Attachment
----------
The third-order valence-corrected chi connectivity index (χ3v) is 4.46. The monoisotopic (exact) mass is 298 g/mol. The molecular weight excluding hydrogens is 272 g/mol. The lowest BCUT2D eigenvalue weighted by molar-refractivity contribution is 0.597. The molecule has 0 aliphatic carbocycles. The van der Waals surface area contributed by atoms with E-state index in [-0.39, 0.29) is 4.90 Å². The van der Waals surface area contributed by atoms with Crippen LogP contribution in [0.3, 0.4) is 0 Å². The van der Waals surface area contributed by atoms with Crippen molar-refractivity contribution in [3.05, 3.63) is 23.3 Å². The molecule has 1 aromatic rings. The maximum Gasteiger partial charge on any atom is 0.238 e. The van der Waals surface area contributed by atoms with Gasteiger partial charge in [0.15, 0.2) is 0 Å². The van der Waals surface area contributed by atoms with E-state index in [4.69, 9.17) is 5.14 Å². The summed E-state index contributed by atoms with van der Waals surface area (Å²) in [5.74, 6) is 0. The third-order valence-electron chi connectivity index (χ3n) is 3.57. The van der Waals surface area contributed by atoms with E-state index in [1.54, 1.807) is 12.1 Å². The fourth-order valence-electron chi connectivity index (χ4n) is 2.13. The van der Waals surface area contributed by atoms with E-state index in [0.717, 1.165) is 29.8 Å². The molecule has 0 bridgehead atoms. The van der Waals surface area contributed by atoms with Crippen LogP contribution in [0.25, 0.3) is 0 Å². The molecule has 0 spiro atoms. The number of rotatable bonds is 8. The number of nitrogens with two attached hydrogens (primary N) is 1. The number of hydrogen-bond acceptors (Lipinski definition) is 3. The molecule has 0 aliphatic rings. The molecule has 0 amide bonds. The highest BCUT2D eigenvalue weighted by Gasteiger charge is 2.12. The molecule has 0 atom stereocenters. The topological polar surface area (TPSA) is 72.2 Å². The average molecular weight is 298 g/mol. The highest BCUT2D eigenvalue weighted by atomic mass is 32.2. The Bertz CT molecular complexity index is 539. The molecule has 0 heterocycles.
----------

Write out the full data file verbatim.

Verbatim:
The third-order valence-corrected chi connectivity index (χ3v) is 4.46. The monoisotopic (exact) mass is 298 g/mol. The molecular weight excluding hydrogens is 272 g/mol. The lowest BCUT2D eigenvalue weighted by molar-refractivity contribution is 0.597. The molecule has 0 aliphatic carbocycles. The van der Waals surface area contributed by atoms with E-state index in [-0.39, 0.29) is 4.90 Å². The van der Waals surface area contributed by atoms with Crippen LogP contribution in [0.3, 0.4) is 0 Å². The van der Waals surface area contributed by atoms with Crippen molar-refractivity contribution in [3.05, 3.63) is 23.3 Å². The molecule has 1 aromatic rings. The maximum Gasteiger partial charge on any atom is 0.238 e. The van der Waals surface area contributed by atoms with Gasteiger partial charge in [0.15, 0.2) is 0 Å². The van der Waals surface area contributed by atoms with E-state index in [4.69, 9.17) is 5.14 Å². The summed E-state index contributed by atoms with van der Waals surface area (Å²) in [5.74, 6) is 0. The third-order valence-electron chi connectivity index (χ3n) is 3.57. The van der Waals surface area contributed by atoms with E-state index in [1.54, 1.807) is 12.1 Å². The fourth-order valence-electron chi connectivity index (χ4n) is 2.13. The van der Waals surface area contributed by atoms with E-state index in [0.717, 1.165) is 29.8 Å². The molecule has 0 bridgehead atoms. The van der Waals surface area contributed by atoms with Crippen LogP contribution in [0.25, 0.3) is 0 Å². The molecule has 0 spiro atoms. The number of rotatable bonds is 8. The number of nitrogens with two attached hydrogens (primary N) is 1. The number of hydrogen-bond acceptors (Lipinski definition) is 3. The molecule has 0 aliphatic rings. The molecule has 0 amide bonds. The highest BCUT2D eigenvalue weighted by Gasteiger charge is 2.12. The molecule has 0 atom stereocenters. The topological polar surface area (TPSA) is 72.2 Å². The average molecular weight is 298 g/mol. The highest BCUT2D eigenvalue weighted by atomic mass is 32.2. The Bertz CT molecular complexity index is 539. The molecule has 0 heterocycles.